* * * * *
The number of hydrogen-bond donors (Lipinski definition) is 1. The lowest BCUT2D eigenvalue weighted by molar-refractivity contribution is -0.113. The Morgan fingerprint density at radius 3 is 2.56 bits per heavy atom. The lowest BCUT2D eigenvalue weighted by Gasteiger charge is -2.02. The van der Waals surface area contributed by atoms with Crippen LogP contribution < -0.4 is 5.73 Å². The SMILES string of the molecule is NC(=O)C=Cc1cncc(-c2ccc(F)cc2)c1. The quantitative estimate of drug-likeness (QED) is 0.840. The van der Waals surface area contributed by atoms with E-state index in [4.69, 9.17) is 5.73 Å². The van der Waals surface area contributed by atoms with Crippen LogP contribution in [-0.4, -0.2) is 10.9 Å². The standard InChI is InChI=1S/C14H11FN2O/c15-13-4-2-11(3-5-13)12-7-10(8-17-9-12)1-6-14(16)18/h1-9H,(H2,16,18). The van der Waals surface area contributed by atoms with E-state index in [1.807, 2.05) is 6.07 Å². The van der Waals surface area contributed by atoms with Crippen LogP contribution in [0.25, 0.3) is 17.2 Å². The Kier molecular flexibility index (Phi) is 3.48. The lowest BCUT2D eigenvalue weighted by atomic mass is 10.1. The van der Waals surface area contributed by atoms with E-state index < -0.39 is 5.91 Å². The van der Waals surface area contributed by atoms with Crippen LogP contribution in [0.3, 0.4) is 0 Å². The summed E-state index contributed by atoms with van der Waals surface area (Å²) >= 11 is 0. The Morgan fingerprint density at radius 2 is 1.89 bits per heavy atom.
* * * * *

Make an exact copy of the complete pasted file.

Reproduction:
The number of hydrogen-bond donors (Lipinski definition) is 1. The lowest BCUT2D eigenvalue weighted by molar-refractivity contribution is -0.113. The Morgan fingerprint density at radius 3 is 2.56 bits per heavy atom. The lowest BCUT2D eigenvalue weighted by Gasteiger charge is -2.02. The van der Waals surface area contributed by atoms with Crippen LogP contribution < -0.4 is 5.73 Å². The SMILES string of the molecule is NC(=O)C=Cc1cncc(-c2ccc(F)cc2)c1. The quantitative estimate of drug-likeness (QED) is 0.840. The van der Waals surface area contributed by atoms with E-state index in [4.69, 9.17) is 5.73 Å². The van der Waals surface area contributed by atoms with Crippen LogP contribution in [-0.4, -0.2) is 10.9 Å². The standard InChI is InChI=1S/C14H11FN2O/c15-13-4-2-11(3-5-13)12-7-10(8-17-9-12)1-6-14(16)18/h1-9H,(H2,16,18). The van der Waals surface area contributed by atoms with E-state index in [1.807, 2.05) is 6.07 Å². The van der Waals surface area contributed by atoms with Crippen LogP contribution in [0.25, 0.3) is 17.2 Å². The Kier molecular flexibility index (Phi) is 3.48. The lowest BCUT2D eigenvalue weighted by atomic mass is 10.1. The van der Waals surface area contributed by atoms with E-state index < -0.39 is 5.91 Å². The van der Waals surface area contributed by atoms with Crippen LogP contribution in [0.3, 0.4) is 0 Å². The summed E-state index contributed by atoms with van der Waals surface area (Å²) >= 11 is 0. The Morgan fingerprint density at radius 2 is 1.89 bits per heavy atom.